As students become more proficient musicians, a key way to motivate them to continue learning and to encourage their independence is to find music they enjoy learning and performing. This continues to build their confidence and skills — and it’s fun! Continue reading “Music Your Child (or YOU!) Will Love to Learn”
I started playing piano for church when I was just a 2nd grader. Our kind and lovely church organist, herself an experienced church musician, asked if I would be willing to play a song for offering. I don’t remember the name of the piece. I know it was something from my hot pink Alfred method book and that I was really scared. I’m sure I made lots of mistakes and that those few minutes weren’t particularly meditative for the congregation. Continue reading “How Being A Church Musician Has Made Me A Better Pianist.”
When it comes to reading music, knowing the note names is kind of a big deal.
Because I work with a lot of beginners, I’ve also realized how quickly students can regress in their note recognition abilities. If a 1st-year-student takes the entire month of July off from lessons and practicing, or fails to practice in between weekly lessons for a stretch, their frustration at not recognizing notes they once were able to read easily is palpable. Continue reading “Note-Naming Apps: My Favorite Four”
Anyone can learn piano composition.
Perhaps the idea of composing a song might seem really intimidating or mind-boggling to you. Would it surprise you to know that I’ve had students as young as 4-years-old compose their own original (and delightful!) pieces?
If the idea of composing a piano piece seems impossible, think of the pride that comes whenever you create something unique. Maybe you had this feeling when you painted your kitchen cabinets or wrote an article that was published. Perhaps you were super proud of the beautiful birthday party you hosted or the delicious dinner you made. Continue reading “8 Reasons to Learn Piano Composition.”
When I had just turned 5, my mom gave me a jump rope. I attempted to actually JUMP ROPE with it, but could not quite master the art of skillfully whipping the rope around at the exact time needed to jump over it without tripping on it. The way she tells the story, I gave it a few tries, became frustrated, and threw a tantrum because I couldn’t do it.
Then my mom signed me up for piano lessons. Continue reading “Practicing Piano with a Perfectionist.”
Did you play a musical instrument as a child? If so, chances are that you have not-so-fond memories of practicing with a metronome.Ah yes, the metronome.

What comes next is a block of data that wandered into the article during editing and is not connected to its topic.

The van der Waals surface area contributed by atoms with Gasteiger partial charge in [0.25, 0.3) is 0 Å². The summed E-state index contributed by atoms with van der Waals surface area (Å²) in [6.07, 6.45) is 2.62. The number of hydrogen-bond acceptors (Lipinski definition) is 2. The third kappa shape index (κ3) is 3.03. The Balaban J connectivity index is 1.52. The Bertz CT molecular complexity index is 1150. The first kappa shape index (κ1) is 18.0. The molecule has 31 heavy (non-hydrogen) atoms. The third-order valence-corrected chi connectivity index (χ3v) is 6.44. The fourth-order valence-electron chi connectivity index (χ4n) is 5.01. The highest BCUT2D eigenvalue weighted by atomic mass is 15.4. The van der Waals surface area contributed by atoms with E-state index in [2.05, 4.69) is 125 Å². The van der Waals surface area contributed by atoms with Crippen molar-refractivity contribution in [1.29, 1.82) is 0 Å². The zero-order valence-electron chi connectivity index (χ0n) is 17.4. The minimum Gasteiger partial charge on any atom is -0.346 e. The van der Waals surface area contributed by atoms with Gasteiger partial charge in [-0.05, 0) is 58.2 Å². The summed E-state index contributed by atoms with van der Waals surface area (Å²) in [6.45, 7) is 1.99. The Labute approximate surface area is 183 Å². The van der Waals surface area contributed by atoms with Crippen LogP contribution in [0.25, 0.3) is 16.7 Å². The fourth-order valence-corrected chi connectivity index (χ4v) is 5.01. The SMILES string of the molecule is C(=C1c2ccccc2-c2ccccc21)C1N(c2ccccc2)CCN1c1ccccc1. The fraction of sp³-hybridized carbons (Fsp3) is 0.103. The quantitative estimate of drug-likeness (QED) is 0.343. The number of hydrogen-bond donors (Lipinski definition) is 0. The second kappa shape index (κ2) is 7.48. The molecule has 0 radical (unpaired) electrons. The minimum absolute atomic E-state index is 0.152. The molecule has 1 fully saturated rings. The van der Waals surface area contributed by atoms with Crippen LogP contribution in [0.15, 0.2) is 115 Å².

My favorite teacher whom I love dearly always had me practicing with a metronome. Like all the time. I had to play my warm-up scales, arpeggios, chords and Hanon exercises with this ticking. It accompanied me during the “middle” learning stage of each and every sonatina. Continue reading “Practicing With A Metronome: A Love-Hate Relationship.”
So you’re thinking about starting your child with music lessons. If you’ve started to ask around about which instrument to start with, you’ve likely heard the piano recommended pretty strongly. Why start with piano lessons?
I’m a piano teacher so I realize I might be a little biased. However, in my own studies and in talking to the pediatricians, psychiatrists and school teachers in my children’s lives, I have learned that piano is often what they recommend as well. Continue reading “Why Start With Piano Lessons?”
I used to be the kind of organized person that purchased all my Christmas gifts by Halloween. That short-lived “Organized Mom” stint is no more, and now I’m grateful for the Amazon Prime Membership that allows me to order gifts as late as December 22nd and still have them arrive on time for Christmas.
As a piano teacher, it is probably no shock to you that I love to surround my kids with toys and space that encourage music making. Musical toys also boost cognitive skills, provide continuous learning opportunities and support gross and fine motor skills. Continue reading “Musical Gifts Ideas.”
Let me share two different scenarios with you….
Student A practices the piano daily for 30 minutes. Her mom sets a timer. She plays through the materials her teachers assigned, but spends most of her time on the things she likes or is already good at in order to pass the time until the timer goes off. Continue reading “How to Practice the Piano (Four Proven Strategies)”
Does practicing piano with your child ever feel like a slow and painful form of punishment?
Especially if you are a pianist yourself, it can be difficult to hear your child struggling through a piece without quickly “fixing” everything for her. It might also be tempting to stop every single time you hear a mistake. In a recent post, I detailed what, exactly, your role is in practicing alongside your child. It’s so important to understand how you can set up practice sessions successfully and how to structure that time together! Continue reading “4 Ways to Be A Positive Practice Partner.”